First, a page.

Cleantech, Robots, and Airbnb: Technologies to Watch in 2016
There comes a time when a “new” technology either changes the world or dies off—though it may be hard to know when it reaches such a threshold moment.
If a trio of analysts with Bank of America Merrill Lynch is right, 2016 could be a turning point for a few segments of tech. It could also bring long-term changes to several industries.
On Tuesday, Bank of America Merrill Lynch invited reporters to its New York offices overlooking Bryant Park to talk about what could be in store next year for the economy as a whole, along with a special focus on disruptive technology. Some of the assertions pointed to technology that has been rather long in development, while a couple of breakouts had quickly affected their industries.
Cleantech could start rounding the corner on being a more substantial part of our energy resources, according to Sarbjit Nahal (pictured), equity strategist with Bank of America Merrill Lynch. Though some may still argue about the degree to which climate change is a real problem, Nahal made it clear what his research pointed to.
“This issue is real; it’s now; it’s scary,” he said. “We’ve entered uncharted territory.” One of the telling indicators, Nahal said, is the concentration of carbon dioxide in the air and the rise in temperature since the industrial age began. “We’re halfway to a level we think will be potentially catastrophic in terms of long-term impacts of climate change,” he said.
Extreme weather and other environmental damage could hurt the national GDP, but Nahal said more and more investments are being made in ideas to combat this. “Cleantech funding has increased by close to fourfold over the course of the last decade,” he said, which he estimates to be $300-350 billion invested annually over the last five years. As the shift away from fossil fuels continues over the next 15 years, he said, wind and solar energy could be big players and make up 70 to 80 percent of new capacity on the grid, especially as costs for those technologies come down.
Along with environmentally friendly tech gaining more traction, Nahal also foresees robots and artificial intelligence getting further entrenched in different markets. The addition of sensors and increasingly precise controls means robots are capable of doing more jobs, including in tandem with human workers (who they might even replace one day). “The next industrial revolution lies with robots,” he said. “The rise of intelligent machines is upon us.”
A different sort of revolution is already underway, it seems, in the hospitality world. It may be a hot button topic for legislators in some cities and states who want to regulate or even ban the company’s service, but Airbnb has quickly made its presence known—particularly for hoteliers.
Gaming, lodging, and leisure analyst Shaun Kelley said Airbnb represents about 1 to 2 percent of the U.S. hotel industry demand today, and roughly 2 to 4 percent of the hotel industry’s supply. “Overall Airbnb, in August, was booking 1 million to 2 million room nights in the U.S.,” he said. That compares with 110 million room nights at traditional hotels. A factor in the disruption Airbnb brings to the hotel scene is the nontraditional inventory it lists, which can include apartments, houses, tree houses, or even cars. “There’s an enterprising individual who is renting vans in Queens that you can book on Airbnb as a substitute for a hotel room,” Kelley said.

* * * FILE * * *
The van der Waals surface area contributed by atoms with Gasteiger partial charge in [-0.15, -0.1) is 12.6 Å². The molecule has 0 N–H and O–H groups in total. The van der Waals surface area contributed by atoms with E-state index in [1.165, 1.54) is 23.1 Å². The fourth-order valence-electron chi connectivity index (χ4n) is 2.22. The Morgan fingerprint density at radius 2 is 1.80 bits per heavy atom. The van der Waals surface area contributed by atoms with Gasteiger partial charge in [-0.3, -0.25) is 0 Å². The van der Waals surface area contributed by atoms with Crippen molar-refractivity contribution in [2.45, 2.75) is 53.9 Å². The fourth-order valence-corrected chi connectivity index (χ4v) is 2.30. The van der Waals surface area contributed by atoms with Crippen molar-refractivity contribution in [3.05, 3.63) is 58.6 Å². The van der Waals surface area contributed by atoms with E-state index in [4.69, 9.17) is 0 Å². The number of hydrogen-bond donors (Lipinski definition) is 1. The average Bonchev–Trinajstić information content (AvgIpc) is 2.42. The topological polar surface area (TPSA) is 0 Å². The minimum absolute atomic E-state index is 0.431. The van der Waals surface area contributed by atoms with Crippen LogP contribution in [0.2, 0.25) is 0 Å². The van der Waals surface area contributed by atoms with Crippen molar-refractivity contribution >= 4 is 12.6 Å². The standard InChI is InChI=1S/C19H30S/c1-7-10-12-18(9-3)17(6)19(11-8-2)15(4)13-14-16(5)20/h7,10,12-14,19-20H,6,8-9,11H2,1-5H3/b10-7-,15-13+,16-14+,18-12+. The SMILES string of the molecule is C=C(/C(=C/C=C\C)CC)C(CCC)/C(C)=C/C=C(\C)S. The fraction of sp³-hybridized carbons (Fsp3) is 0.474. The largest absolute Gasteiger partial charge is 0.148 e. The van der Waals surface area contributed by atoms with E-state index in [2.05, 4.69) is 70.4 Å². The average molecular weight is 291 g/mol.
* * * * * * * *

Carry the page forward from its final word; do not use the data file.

As it stands now, Airbnb is looking for more people to list their residences because the demand outpaces its supply, he said. For now, Airbnb might just be a thorn in the side of the industry from a broad perspective, Kelley said, but it is starting to have an impact on cities that are popular travel destinations. “There’s not one hotelier in New York City who wouldn’t tell you that this is a problem,” he said.
In the television world, it seems the tech revolution has already happened and the incumbents are desperately racing to catch up. Jessica Reif Cohen, the bank’s U.S. media and cable analyst, said the audience has the means to choose when and where they watch shows and movies, rather than be beholden to broadcasters and cable companies. Gone are the days when the audience had to rush home at specific times and sit through commercials to watch shows they are interested in.
Now viewers can pay subscriptions to cut out the ads and view programs on their smartphones at their leisure. In this post-DVR era, viewers have many options such as video on demand and mobile streaming through Hulu, Amazon, and Netflix—with Apple still teasing at getting into the game.
The changes to the media world have turned old advertising business models upside-down, which Cohen said may push incumbents to adopt new strategies to remain relevant. “TV advertising will be addressable and cross platform,” she said, meaning targeted to the viewers on whatever device they are using. For example, a dog owner might see an ad for dog food whereas a cat owner watching the same show could see an ad for cat food during the same advertising break.
It should be noted that some of these predicted tech revolutions and disruptions may come in fits and starts. Broadcasters, for instance, have been trying to adapt to viewers who prefer to watch shows on mobile devices—especially after rebellious (and ultimately doomed) upstart Aereo in New York tried to cut them out of the loop. Whatever unfolds in 2016 may surprise us all.